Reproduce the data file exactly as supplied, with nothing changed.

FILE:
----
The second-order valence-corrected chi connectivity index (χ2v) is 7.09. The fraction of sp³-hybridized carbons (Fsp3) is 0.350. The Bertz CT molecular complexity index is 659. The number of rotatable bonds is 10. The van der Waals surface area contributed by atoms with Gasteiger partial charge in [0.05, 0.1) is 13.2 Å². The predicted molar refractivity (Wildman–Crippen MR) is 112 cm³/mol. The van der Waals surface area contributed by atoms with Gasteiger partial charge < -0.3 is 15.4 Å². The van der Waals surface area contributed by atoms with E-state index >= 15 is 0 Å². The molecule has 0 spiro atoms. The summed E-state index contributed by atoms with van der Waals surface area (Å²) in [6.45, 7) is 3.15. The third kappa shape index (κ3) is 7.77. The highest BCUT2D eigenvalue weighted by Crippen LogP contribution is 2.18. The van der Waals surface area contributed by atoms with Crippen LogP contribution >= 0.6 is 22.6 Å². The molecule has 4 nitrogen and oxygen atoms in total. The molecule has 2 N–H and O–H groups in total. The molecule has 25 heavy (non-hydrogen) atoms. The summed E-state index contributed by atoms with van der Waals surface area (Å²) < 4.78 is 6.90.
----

The second-order valence-corrected chi connectivity index (χ2v) is 7.09. The fraction of sp³-hybridized carbons (Fsp3) is 0.350. The Bertz CT molecular complexity index is 659. The number of rotatable bonds is 10. The van der Waals surface area contributed by atoms with Gasteiger partial charge in [0.05, 0.1) is 13.2 Å². The predicted molar refractivity (Wildman–Crippen MR) is 112 cm³/mol. The van der Waals surface area contributed by atoms with Gasteiger partial charge < -0.3 is 15.4 Å². The van der Waals surface area contributed by atoms with E-state index >= 15 is 0 Å². The molecule has 0 spiro atoms. The summed E-state index contributed by atoms with van der Waals surface area (Å²) in [6.45, 7) is 3.15. The third kappa shape index (κ3) is 7.77. The highest BCUT2D eigenvalue weighted by Crippen LogP contribution is 2.18. The van der Waals surface area contributed by atoms with Crippen LogP contribution >= 0.6 is 22.6 Å². The molecule has 4 nitrogen and oxygen atoms in total. The molecule has 2 N–H and O–H groups in total. The molecule has 25 heavy (non-hydrogen) atoms. The summed E-state index contributed by atoms with van der Waals surface area (Å²) < 4.78 is 6.90.